Simplifying Strength: Weight Machines

Remember the first time you ever walked into a gym?


You saw all those large metal machines around the room with their strange moving parts and thought, “What in the world am I supposed to do with this?”


Maybe now you’re a pro at strength machines, but for many people they are still an enigma.  Today I’ll be weighing in (get it?) on this type of equipment and how it can help you in your training routine.


Weight Machines


The first thing about weight machines, for all of you gym novices, is that they are not as complicated as they look.

In fact, most of the common weight machines out there are designed to simplify a range of motion in order to exercise a particular muscle group.  Each machine only performs one or two different movements, so they are easy to learn and require minimal skill.

Now, before you go and hop on  that new, shiny lat pull machine, I do recommend that you first ask a trainer at your gym to show you how to use them correctly.

You want to make sure you know two things: How to perform the exercise with proper technique, and how to adjust the machine to fit you.  These tips will help you to maximize the gains of that exercise and minimize the risk of injury.


So here’s my breakdown on using machines:



  • Great for beginners.  Since machines only move in the direction they are designed, you don’t have to stabilize the resistance in multiple directions like with free weights.  This makes the exercises a great deal simpler for the novice weight lifter.
  • Focuses on primary muscle groups.  As I said above, machines require less stabilization as you move through an exercise.  This allows you to focus more of the work on the primary movers, the muscle groups the exercises are designed to work.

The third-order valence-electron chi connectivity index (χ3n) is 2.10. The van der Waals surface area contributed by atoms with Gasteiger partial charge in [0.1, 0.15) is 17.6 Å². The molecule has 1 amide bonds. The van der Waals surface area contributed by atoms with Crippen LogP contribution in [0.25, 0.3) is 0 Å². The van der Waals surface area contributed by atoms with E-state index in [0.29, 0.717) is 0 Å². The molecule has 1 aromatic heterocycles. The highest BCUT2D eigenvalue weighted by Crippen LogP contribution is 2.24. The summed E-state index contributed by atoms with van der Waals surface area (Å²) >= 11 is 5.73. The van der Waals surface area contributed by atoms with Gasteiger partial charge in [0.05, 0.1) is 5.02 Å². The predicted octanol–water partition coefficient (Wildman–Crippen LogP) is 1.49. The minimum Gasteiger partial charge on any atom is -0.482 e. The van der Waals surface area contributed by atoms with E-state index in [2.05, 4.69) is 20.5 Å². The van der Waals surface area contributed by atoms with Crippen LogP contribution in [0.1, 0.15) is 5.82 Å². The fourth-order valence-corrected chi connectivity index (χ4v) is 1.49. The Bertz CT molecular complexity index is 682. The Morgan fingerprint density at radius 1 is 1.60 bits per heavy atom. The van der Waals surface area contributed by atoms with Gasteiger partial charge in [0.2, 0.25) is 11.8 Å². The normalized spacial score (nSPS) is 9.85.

• Takes away from secondary muscle groups.  Although it can be helpful to use a machine with a controlled, stable direction of movement, strengthening those secondary muscle groups is still necessary.  Doing a shoulder press with a machine will strengthen your deltoids and triceps, but doing the same exercise with free weights will work those same muscles plus the upper and lower back, the abdominals, and muscles forming your rotator cuff.
  • Limits the range of motion you exercise.  The body can move in an infinite combination of directions.  Weight machines are designed to only move in one.  So using weight machines exclusively will limit your strength training to just those particular movements.  Using different forms of resistance will help you work a greater variety of movement.
  • Inconsistency. There are thousands of different designs for strength machines out there.  Some are amazing, some are not.  It’s kind of a luck of the draw when you join a gym.  You can still make improvements with any strength machine, but each one is designed differently, and that can change the nature of the exercise.  That’s part of why it’s important to learn how to adjust machines to fit you best.


Don’t be intimidated by those big clunky machines this week when you exercise.  Anyone –  from the novice to the dedicated weight lifter – can benefit from using them.


Written by Ross Elliott

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